In Behalf Of His
C. Library Bill
c..." II i7-n 4 ",rn,i mm '
Says He Will Appoint Three Men,
For Aldermen If None Ilun
Because Of Low Salary
According to Raleigh visitors,
resentative John (be took the
of the House last week after he had
introduced a bill which would abolish'
the court library $1 fee now.';
charged each person convicted in
Haywood county. A numler of law
yers, and citizens, wrote Mrs. McKee I
in the Senate to hob un the bill for
a hearing. Then it was. it was .s.-.i'
that Mr. fabe took the floor and dur
ing his remarks said:
"The only thing in that .ourt libra
ry is a telephone book and an almanac.
It is not doing anyone but the law
yers' any good. And one Monday
morning when the jail doors wvi
opened, 5 lawyers' walked' out.".
It was learned that Mr. Cabe is
deterinimd t0 abnlish the law - whit-l,
has bt-cn'in effe-t since IWV.l.
On the same nay he took the !loor
on the court library.- bill, he arose
again n-gaiding his Waynesville -watershed
bill, whith wd! prohibit the
sale of pulp timber from it. He re
marked that this was the best, water
shed in Eastern America. His re
marks brought forth favorable com
ment fi'nn -.other representatives who
have visited here.
"I do not want to s-e the timber
cut off, and fire get started on the
water.- hod that furnishes the best wa
ter in, the world," he told the House.
When questioned about the bill
whinii cut the salaries of the' Way.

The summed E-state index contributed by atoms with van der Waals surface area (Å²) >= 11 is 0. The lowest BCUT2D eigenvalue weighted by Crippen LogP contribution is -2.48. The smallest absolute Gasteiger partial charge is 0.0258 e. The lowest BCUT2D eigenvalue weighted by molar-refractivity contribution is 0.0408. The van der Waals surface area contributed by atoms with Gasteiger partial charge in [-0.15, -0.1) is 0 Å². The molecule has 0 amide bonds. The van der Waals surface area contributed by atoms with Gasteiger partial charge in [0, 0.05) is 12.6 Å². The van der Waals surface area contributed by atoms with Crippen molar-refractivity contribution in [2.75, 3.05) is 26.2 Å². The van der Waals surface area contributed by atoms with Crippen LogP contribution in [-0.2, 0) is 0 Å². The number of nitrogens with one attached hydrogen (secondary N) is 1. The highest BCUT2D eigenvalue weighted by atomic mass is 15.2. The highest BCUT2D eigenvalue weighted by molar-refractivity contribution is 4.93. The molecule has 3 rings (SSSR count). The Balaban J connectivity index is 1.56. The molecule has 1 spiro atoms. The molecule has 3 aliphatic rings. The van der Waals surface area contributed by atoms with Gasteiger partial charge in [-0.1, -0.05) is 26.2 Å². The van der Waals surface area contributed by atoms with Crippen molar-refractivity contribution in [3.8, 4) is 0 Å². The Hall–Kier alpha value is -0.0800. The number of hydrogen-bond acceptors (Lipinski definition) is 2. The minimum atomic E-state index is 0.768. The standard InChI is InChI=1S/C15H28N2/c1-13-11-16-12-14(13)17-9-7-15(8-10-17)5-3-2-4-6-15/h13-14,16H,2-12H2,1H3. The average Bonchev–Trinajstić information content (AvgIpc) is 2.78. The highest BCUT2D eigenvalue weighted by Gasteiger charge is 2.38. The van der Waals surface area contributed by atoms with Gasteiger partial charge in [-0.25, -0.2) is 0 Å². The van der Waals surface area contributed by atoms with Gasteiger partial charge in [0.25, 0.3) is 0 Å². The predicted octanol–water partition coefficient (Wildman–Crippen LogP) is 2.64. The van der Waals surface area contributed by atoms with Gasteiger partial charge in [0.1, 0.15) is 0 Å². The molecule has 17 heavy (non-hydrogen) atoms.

nesvilie board of aldermen, effective
after the May election, he said:
"That a law will not hurt anyone how,
and those who do not want to run for
the office because, of the low salary
don't have to run, and furthemore, if
nobody will run, I'll appoint three good
men to Wl the place."
Mr. Cabe is still working on .plans
to get liquor stores in Haywofvl with
out the matter going to --a' vote of the
people. To date, however, he has not
Present indication are that the leg
islature will adjourn about the ,15th of
March. Mr. Cabe is not expected to
come home before the adjournment.
To Stage Exhibit
The industrial classes of the high
school will stage an, exhibit of their
work on Thursday evening, beginning
at eight o'clock, it was announced by
Owen Corwin, instructor yesterday.
In connection with the exhibit, thero
will be a show staged by Cliff Carl isle,
and his rambling cowboys, it was an
nounced. A small admission will b
Lenten Lectures Will Be
Continued At 7:15 Tonight
The third in a series of Lenten lec
tures will be given on Thursday night
at 7:45 by Father Federal, of Swan
nanoa. The subject of his talk will
be "The Scourging at the Pillar." Mrs.
Jos, Liner will be the guest soloist
accompanied by Mrs, Evander Pres
ton at the organ.
Three Young Men
Killed When Train
Coroner's Jury Returns Verdict
Warning Driver Of Car
An accident, termed "negligence on
the part of the driver," by a coroner's
jury, cost three young Haywood coun
ty men their lives late Sunday after
noon, when their automobile crashed1
into a westbound passenger train at
a grade crossing at the Clyde city
Harry Chambers, L'5, of Clyde, and
Verlin Talmadge Leopard. 22. of Rat
cliff Cove, died instantly, and Sam
Hugh Garrett, 24, of Jonathan's Creek,
died en route to the Haywood County
Hospital. The car was approa hiitg Highway
No. 19. coming out of the Hayne.
Coe Road. The crossing is just be
hind the home of Dr. A. C. Downs.
Those getting to the scene within a